Last week I watched Prometheus, a film whose epic journey into the origins of the human species turns ugly. Led by an idealistic and spiritual leading woman, Dr. Elizabeth Shaw, a ship named “Prometheus” travels far into the universe in search of the gods.
The gods turn out to be terrifyingly human. The future generation regards these gods as “Engineers” who created the human race, much like the Sumerian creation myth, for reasons unknown to us. [Enter naive and scientifically savvy human scientist]
Once they land Prometheus on this planet, they find a a dormant military ship manned by members of the “Engineer” race. Their intention: to destroy planet earth.
The film is spearheaded by an archaelogist who finds alien figures drawn inside prehistoric caves. The drawings demonstrate the nature of the planet, having moons and a sun much like earth. The trillion dollar expedition to the planet is funded by Weyland Corporations.
The lead archaeologist and historian are in a romantic relationship, and well science is their mistress. They find an ugly truth once they are attacked by these gooey looking monsters; the human civilization was to be destroyed. Again, like the Sumerian creation myth, a god saves the creation by placing them in a planet far away from the gods.
In the beginning of the film, there is a sacrificial suicide by one of the engineers, presumably the god of the human race. He drinks a black liquid from a royal and intricate circular case, dies at the top of a waterfall, plummets to his death into a river and releases his DNA to the raging waters.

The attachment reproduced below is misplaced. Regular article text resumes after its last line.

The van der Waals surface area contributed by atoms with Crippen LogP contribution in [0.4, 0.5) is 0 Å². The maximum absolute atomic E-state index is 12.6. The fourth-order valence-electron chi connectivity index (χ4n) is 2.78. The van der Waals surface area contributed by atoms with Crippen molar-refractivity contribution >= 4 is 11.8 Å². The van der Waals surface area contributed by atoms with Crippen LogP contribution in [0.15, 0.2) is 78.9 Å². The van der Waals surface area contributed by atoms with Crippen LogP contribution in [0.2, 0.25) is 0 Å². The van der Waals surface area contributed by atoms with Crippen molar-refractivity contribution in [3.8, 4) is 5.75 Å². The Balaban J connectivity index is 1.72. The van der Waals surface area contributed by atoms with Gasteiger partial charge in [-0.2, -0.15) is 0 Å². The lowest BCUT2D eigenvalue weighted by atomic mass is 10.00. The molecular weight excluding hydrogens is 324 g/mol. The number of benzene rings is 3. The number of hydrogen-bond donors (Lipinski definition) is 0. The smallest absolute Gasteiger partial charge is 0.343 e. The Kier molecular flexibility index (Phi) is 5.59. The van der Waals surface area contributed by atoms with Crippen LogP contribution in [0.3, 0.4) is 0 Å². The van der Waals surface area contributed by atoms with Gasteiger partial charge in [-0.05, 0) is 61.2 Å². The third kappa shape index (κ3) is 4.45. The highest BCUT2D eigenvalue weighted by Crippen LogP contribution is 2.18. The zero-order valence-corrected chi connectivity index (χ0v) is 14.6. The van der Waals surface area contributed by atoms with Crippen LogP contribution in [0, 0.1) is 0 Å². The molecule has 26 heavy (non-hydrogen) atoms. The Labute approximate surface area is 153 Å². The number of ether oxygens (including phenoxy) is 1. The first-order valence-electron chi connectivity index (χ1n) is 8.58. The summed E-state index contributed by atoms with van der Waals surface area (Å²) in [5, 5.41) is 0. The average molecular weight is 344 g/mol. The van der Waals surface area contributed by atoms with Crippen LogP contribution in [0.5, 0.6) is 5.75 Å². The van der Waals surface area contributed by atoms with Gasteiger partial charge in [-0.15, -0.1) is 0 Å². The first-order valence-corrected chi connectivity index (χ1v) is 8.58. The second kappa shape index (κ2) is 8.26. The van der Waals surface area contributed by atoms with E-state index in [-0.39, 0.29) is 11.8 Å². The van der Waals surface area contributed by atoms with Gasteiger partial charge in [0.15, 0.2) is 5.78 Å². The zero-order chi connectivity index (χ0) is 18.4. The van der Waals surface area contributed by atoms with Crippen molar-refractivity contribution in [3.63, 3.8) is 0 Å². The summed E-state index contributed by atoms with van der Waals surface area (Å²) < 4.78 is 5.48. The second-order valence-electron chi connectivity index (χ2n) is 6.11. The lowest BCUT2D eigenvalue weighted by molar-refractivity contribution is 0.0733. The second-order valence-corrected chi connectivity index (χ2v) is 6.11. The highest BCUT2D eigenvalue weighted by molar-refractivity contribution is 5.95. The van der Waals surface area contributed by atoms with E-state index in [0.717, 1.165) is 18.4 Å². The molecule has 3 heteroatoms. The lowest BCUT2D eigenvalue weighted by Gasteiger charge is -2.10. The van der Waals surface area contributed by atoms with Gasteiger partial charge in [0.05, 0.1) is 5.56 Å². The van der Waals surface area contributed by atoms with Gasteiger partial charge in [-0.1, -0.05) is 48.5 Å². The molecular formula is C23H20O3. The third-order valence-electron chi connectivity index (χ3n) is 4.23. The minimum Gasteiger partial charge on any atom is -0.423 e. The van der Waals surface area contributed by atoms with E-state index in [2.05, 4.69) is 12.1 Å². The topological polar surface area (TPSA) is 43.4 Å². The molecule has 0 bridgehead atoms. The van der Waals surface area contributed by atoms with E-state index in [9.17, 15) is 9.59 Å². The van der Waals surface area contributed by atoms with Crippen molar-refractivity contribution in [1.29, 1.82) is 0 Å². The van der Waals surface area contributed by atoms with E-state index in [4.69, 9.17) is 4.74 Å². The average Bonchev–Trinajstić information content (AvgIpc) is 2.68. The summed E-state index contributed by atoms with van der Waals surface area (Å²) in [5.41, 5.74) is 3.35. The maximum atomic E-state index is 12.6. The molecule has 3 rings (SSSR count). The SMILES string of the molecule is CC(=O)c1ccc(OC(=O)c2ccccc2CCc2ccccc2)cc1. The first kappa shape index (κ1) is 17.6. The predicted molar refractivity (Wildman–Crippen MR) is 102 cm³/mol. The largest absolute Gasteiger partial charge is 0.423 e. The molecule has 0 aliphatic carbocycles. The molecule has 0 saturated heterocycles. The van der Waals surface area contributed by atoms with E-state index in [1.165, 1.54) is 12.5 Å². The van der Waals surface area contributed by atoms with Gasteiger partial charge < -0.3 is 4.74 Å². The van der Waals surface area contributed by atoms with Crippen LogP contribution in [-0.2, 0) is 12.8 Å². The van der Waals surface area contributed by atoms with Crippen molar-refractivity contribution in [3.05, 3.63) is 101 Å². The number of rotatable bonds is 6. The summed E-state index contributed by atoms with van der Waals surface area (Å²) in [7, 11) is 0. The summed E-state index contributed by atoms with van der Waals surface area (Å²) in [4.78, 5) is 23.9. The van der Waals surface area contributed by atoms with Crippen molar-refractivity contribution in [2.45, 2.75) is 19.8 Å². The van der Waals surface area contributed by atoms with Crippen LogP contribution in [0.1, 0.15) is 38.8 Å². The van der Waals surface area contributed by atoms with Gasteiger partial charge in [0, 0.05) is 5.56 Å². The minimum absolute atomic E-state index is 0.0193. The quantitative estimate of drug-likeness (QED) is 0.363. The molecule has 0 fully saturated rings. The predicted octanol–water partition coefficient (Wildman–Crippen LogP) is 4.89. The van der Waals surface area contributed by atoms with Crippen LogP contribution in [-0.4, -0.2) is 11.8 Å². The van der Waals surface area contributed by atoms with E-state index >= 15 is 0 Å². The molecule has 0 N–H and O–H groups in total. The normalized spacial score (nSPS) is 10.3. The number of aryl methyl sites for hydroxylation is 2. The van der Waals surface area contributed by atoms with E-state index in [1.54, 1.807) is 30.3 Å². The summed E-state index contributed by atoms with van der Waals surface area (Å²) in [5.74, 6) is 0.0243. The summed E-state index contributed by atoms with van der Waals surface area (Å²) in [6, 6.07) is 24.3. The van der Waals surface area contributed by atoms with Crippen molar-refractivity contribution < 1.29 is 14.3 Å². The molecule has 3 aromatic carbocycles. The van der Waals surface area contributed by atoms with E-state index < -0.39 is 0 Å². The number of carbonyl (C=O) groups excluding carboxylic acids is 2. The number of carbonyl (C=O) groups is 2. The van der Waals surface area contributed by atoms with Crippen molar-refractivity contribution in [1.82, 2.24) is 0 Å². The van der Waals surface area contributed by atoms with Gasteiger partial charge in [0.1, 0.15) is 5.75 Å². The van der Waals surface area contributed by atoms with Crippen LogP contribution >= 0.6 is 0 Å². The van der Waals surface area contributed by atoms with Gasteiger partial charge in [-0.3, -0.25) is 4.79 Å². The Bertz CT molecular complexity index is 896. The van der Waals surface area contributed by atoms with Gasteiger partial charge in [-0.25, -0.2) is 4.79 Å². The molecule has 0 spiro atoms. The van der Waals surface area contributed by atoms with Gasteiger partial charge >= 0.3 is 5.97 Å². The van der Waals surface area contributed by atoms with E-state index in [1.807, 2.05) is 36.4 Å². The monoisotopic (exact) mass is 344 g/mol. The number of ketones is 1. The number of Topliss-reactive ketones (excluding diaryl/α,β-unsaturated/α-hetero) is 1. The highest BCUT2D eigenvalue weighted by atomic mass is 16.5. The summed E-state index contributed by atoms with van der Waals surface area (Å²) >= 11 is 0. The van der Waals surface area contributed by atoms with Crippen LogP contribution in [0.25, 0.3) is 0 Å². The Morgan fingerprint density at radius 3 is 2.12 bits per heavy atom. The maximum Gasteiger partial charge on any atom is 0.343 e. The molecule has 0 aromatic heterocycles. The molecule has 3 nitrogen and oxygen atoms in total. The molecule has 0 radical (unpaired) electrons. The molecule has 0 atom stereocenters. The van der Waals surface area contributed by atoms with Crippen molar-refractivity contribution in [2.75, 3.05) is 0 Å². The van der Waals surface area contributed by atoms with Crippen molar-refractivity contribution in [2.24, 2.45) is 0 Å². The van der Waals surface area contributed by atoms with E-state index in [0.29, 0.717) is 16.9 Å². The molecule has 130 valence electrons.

The scientists are in search of spiritual truths more than science itself. They are seeking, and feel entitled to, the reason behind human civilization. In order to get that far out to this planet, they have to be funded by a corporation. Weyland Corporations and their two robots, turn out to have an agenda of their own and to no one’s surprise it is stark and selfish .
The title “Prometheus” denotes entertaining the ramifications of scientific discovery. Mary Shelley‘s original title for her literary novel “Frankenstein” was actually “Prometheus,” meaning light bearer in Greek mythology (much like the term Lucifer meaning light bearer as well).
Mary Shelley’s “Frankenstein” dealt with the same themes as “Prometheus.” Frankenstein was created by a mad scientist, simply for scientific development, and then abandoned. Frankenstein’s inability to understand his origins, the environment around him, and his own strength reeks unintended havoc on society.
Frankenstein triggers a mass hysteria. People don’t know how to deal with him or even the idea of him. They see him as a monster. But, as a reader, the author’s dramatic irony let’s you see that he is just a creature, kind of like us, who is largely misunderstood.
Within the last decade, a new creature has become prevalent in our food by way of scientific discovery. In the 1970s, scientist discovered how to genetically engineer foods and crops by inserting genes into different species. This led to a revolution of recombinant DNA practices, one that accounts for about 80% of the genetically modified organisms we plant, harvest, and consume in North America.
This scientific discovery isn’t perfect. It has it’s pitfalls, some of which have the capacity to kill populations at astronomical rates. But genetic engineering is touted as a process that has revolutionized our food supply. It has pesticide resistant mechanisms that enable our crops to survive and deter food shortages. Genetic engineering is also a great practice for manipulating nature into yielding preferable crops in environments like the desert.
This sounds typical of science too. You figure out a process and corporations, who have the financial means and political backing, use this research to engineer products that can have a lucrative gain every quarter.